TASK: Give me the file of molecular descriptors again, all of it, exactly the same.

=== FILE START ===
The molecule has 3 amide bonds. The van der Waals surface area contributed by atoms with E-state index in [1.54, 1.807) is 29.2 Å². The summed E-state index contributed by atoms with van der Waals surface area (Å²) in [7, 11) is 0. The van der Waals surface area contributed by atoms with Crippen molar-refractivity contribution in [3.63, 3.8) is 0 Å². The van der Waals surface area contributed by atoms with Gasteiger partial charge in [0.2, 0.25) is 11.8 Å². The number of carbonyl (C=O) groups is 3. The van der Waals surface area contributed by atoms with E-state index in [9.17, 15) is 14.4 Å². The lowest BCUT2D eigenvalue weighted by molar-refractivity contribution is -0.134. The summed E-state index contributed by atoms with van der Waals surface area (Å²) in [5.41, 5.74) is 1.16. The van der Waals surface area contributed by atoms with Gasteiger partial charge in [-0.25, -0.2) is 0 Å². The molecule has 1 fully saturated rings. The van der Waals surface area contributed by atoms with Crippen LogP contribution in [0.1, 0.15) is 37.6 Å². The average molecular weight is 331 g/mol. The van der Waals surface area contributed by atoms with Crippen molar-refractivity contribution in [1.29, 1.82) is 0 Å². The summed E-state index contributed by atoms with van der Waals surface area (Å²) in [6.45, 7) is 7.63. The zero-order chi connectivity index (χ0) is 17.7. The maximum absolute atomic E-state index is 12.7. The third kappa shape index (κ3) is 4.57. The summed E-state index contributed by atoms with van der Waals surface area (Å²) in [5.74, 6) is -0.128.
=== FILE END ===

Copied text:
The molecule has 3 amide bonds. The van der Waals surface area contributed by atoms with E-state index in [1.54, 1.807) is 29.2 Å². The summed E-state index contributed by atoms with van der Waals surface area (Å²) in [7, 11) is 0. The van der Waals surface area contributed by atoms with Crippen molar-refractivity contribution in [3.63, 3.8) is 0 Å². The van der Waals surface area contributed by atoms with Gasteiger partial charge in [0.2, 0.25) is 11.8 Å². The number of carbonyl (C=O) groups is 3. The van der Waals surface area contributed by atoms with E-state index in [9.17, 15) is 14.4 Å². The lowest BCUT2D eigenvalue weighted by molar-refractivity contribution is -0.134. The summed E-state index contributed by atoms with van der Waals surface area (Å²) in [5.41, 5.74) is 1.16. The van der Waals surface area contributed by atoms with Gasteiger partial charge in [-0.25, -0.2) is 0 Å². The molecule has 1 fully saturated rings. The van der Waals surface area contributed by atoms with Crippen LogP contribution in [0.1, 0.15) is 37.6 Å². The average molecular weight is 331 g/mol. The van der Waals surface area contributed by atoms with Crippen molar-refractivity contribution in [1.29, 1.82) is 0 Å². The summed E-state index contributed by atoms with van der Waals surface area (Å²) in [6.45, 7) is 7.63. The zero-order chi connectivity index (χ0) is 17.7. The maximum absolute atomic E-state index is 12.7. The third kappa shape index (κ3) is 4.57. The summed E-state index contributed by atoms with van der Waals surface area (Å²) in [5.74, 6) is -0.128.